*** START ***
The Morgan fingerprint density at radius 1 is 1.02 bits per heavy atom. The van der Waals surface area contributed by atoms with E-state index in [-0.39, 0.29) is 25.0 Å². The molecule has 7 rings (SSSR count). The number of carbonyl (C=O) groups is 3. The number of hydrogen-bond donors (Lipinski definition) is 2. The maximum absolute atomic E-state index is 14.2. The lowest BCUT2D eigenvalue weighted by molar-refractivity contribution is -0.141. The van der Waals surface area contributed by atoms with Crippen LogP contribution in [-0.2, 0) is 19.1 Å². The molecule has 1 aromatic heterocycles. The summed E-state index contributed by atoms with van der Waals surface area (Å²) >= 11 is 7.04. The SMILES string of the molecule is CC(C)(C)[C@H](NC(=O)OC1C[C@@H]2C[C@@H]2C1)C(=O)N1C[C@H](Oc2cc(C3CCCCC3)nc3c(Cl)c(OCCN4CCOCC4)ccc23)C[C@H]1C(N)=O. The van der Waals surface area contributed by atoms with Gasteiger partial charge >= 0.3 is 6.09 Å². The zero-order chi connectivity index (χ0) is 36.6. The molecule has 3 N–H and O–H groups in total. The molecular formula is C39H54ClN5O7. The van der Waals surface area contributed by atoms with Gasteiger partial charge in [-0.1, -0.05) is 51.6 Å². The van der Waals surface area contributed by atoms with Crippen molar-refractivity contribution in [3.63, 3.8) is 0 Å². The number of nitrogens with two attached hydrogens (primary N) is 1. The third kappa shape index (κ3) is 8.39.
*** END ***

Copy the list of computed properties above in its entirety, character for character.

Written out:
The Morgan fingerprint density at radius 1 is 1.02 bits per heavy atom. The van der Waals surface area contributed by atoms with E-state index in [-0.39, 0.29) is 25.0 Å². The molecule has 7 rings (SSSR count). The number of carbonyl (C=O) groups is 3. The number of hydrogen-bond donors (Lipinski definition) is 2. The maximum absolute atomic E-state index is 14.2. The lowest BCUT2D eigenvalue weighted by molar-refractivity contribution is -0.141. The van der Waals surface area contributed by atoms with Crippen LogP contribution in [-0.2, 0) is 19.1 Å². The molecule has 1 aromatic heterocycles. The summed E-state index contributed by atoms with van der Waals surface area (Å²) >= 11 is 7.04. The SMILES string of the molecule is CC(C)(C)[C@H](NC(=O)OC1C[C@@H]2C[C@@H]2C1)C(=O)N1C[C@H](Oc2cc(C3CCCCC3)nc3c(Cl)c(OCCN4CCOCC4)ccc23)C[C@H]1C(N)=O. The van der Waals surface area contributed by atoms with Gasteiger partial charge >= 0.3 is 6.09 Å². The zero-order chi connectivity index (χ0) is 36.6. The molecule has 3 N–H and O–H groups in total. The molecular formula is C39H54ClN5O7. The van der Waals surface area contributed by atoms with Gasteiger partial charge in [-0.1, -0.05) is 51.6 Å². The van der Waals surface area contributed by atoms with Crippen molar-refractivity contribution in [3.63, 3.8) is 0 Å². The number of nitrogens with two attached hydrogens (primary N) is 1. The third kappa shape index (κ3) is 8.39.